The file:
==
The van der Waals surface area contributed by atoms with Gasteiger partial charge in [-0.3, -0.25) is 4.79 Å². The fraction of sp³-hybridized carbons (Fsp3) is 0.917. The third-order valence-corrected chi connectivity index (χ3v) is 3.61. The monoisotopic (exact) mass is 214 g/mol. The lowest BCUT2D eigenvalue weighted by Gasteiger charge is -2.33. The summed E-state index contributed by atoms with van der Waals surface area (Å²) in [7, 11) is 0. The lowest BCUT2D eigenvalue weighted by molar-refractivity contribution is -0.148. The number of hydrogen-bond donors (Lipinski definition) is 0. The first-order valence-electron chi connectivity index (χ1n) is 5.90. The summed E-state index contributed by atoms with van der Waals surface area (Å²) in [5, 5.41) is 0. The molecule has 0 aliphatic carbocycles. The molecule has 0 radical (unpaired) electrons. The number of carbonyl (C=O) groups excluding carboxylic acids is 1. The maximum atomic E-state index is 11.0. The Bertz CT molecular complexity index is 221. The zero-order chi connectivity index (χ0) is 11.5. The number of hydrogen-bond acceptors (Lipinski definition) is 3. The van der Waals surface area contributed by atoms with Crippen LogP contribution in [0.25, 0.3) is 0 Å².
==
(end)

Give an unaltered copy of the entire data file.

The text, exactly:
The van der Waals surface area contributed by atoms with Gasteiger partial charge in [-0.3, -0.25) is 4.79 Å². The fraction of sp³-hybridized carbons (Fsp3) is 0.917. The third-order valence-corrected chi connectivity index (χ3v) is 3.61. The monoisotopic (exact) mass is 214 g/mol. The lowest BCUT2D eigenvalue weighted by Gasteiger charge is -2.33. The summed E-state index contributed by atoms with van der Waals surface area (Å²) in [7, 11) is 0. The lowest BCUT2D eigenvalue weighted by molar-refractivity contribution is -0.148. The number of hydrogen-bond donors (Lipinski definition) is 0. The first-order valence-electron chi connectivity index (χ1n) is 5.90. The summed E-state index contributed by atoms with van der Waals surface area (Å²) in [5, 5.41) is 0. The molecule has 0 aliphatic carbocycles. The molecule has 0 radical (unpaired) electrons. The number of carbonyl (C=O) groups excluding carboxylic acids is 1. The maximum atomic E-state index is 11.0. The Bertz CT molecular complexity index is 221. The zero-order chi connectivity index (χ0) is 11.5. The number of hydrogen-bond acceptors (Lipinski definition) is 3. The van der Waals surface area contributed by atoms with Crippen LogP contribution in [0.25, 0.3) is 0 Å².